by Steven Ertelt
October 2, 2007
Wichita, KS (LifeNews.com) — A Kansas judge has ruled that a petition effort to get a grand jury to investigate late-term abortion practitioner George Tiller of Wichita can move ahead. District Judge Paul Buchanan turned back an effort by Tiller’s attorneys on Monday to dismiss the petition and said the grand jury would be summoned eventually.
Kansans for Life submitted petitions recently to invoke a law allowing citizens to petition for a grand jury probe. They want a grand jury to investigate abortions Tiller did that may have contravened state law.
State law requires grand juries to be summoned within 60 days of the approval of the signature effort.
Though the effort to block the grand jury was dismissed, Judge Buchanan noted that the district attorney’s office can dismiss the case even if the grand jury indicts Tiller’s for doing illegal late-term abortions.
Tiller’s lawyers called the petition effort a campaign by “vigilante groups” with a political agenda and pointed to a grand jury last year that failed to return an indictment against the abortion practitioner.
“This is harassment. This is multiple prosecution,” Lee Thompson told the Associated Press.
“He hasn’t committed any crime. This is a political prosecution — not really a disinterested group of citizens bringing a petition to investigate crime,” attorney Dan Monnat added.
In court, Deputy Sedgwick County District Attorney Ann Swegle said the petitions shouldn’t be dismissed because a case hasn’t been brought yet.
Kansans for Life, which brought the petition effort, told AP that the group was not notified of the hearing on the request to dismiss it.
“I am glad we won — even though we didn’t know we were in a fight,” spokesman David Gittrich said. “I am delighted he ruled that Kansas laws have some meaning. The statute says if you have enough signatures, you will convene a grand jury. It doesn’t give them the option of not doing it.”
This is the second time Tiller lawyers tried to block the process.
Last month, Federal Court Judge J. Thomas Marten denied Tiller’s request to stop the process from moving ahead, saying, "Frankly, I’m reluctant to jump into the middle of something that is essentially a state matter. The odds that any appellate court would uphold any injunction in this case would be pretty remote."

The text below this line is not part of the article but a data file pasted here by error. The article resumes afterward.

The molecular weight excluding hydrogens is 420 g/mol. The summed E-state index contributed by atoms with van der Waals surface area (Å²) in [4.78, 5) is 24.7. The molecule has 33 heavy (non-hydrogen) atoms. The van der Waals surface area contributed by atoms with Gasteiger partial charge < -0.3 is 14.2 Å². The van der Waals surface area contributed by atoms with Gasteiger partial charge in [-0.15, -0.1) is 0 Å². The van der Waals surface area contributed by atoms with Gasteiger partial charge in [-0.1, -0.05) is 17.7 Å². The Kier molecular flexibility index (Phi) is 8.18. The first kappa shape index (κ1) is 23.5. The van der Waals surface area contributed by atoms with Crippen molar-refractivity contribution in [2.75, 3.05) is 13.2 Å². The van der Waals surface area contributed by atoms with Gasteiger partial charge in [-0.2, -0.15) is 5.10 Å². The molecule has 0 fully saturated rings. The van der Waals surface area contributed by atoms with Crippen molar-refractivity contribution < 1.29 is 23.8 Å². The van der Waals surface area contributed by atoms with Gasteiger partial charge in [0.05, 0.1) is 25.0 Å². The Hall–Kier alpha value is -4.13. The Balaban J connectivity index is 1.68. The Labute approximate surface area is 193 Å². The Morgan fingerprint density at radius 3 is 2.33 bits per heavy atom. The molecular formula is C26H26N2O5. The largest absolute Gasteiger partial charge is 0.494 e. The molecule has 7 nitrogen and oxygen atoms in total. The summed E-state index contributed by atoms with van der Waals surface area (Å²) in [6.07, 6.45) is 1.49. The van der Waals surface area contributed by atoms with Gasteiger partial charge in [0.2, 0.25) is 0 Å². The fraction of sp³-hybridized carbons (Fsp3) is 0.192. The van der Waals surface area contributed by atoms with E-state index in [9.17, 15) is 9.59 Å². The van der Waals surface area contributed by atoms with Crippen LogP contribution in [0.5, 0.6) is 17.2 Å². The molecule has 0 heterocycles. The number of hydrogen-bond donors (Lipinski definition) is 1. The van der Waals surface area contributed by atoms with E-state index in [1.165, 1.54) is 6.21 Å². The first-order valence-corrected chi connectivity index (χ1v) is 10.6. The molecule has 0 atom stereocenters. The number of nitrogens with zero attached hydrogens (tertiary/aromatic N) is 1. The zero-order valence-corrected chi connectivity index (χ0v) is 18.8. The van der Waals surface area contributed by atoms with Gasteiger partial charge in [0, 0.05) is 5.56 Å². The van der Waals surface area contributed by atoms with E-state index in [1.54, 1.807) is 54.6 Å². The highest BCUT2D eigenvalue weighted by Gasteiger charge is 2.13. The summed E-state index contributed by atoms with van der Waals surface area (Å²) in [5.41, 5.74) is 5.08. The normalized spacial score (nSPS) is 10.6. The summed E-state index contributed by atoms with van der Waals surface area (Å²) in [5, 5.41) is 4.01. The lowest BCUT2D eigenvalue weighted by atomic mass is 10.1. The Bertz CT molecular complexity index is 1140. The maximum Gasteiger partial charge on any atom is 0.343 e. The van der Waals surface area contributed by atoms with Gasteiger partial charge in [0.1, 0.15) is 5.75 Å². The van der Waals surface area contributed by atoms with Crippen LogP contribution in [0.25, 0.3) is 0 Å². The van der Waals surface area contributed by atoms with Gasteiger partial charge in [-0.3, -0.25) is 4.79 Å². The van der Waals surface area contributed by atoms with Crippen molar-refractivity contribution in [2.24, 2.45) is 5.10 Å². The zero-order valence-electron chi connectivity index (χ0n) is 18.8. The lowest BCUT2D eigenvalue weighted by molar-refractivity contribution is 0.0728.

Sedgwick County Election Commissioner Bill Gale certified that 6,963 valid signatures were submitted, nearly three times the 2,449 signatures required under the statute.
Tiller has already been charged by Attorney General Paul Morrison with doing 19 illegal late-term abortions. He allegedly did not have an independent physician sign off on the abortions and certify they were medically necessary.
Morrison has refused to investigate any other records even though his predecessor Phill Kline found that other abortions Tiller’s center did violated the law, and in more serious ways.
Gittrich previously talked with LifeNews.com about the petition effort.
Kansas law prohibits these post-viable abortions except in dire emergencies or when the life of the mother is immediately threatened.
Since 1998, when this law went into effect, there have been over 2,519 post-viable abortions performed.
"We don’t believe that all of the 2,519 women were in danger of having substantial and irreversible injuries to major bodily functions as the law dictates," Gittrich said. "Kansas statistics reveal that none were done where the life of the mother was threatened. Therefore, many of these post-viable abortions are against the law."
Kansans for Life is requesting that the District Court appoint an independent prosecutor so that neither Sedgwick County District Attorney’s office nor the Kansas Attorney General’s office will be associated with the grand jury.
That’s because both have received political support from Tiller-associated groups.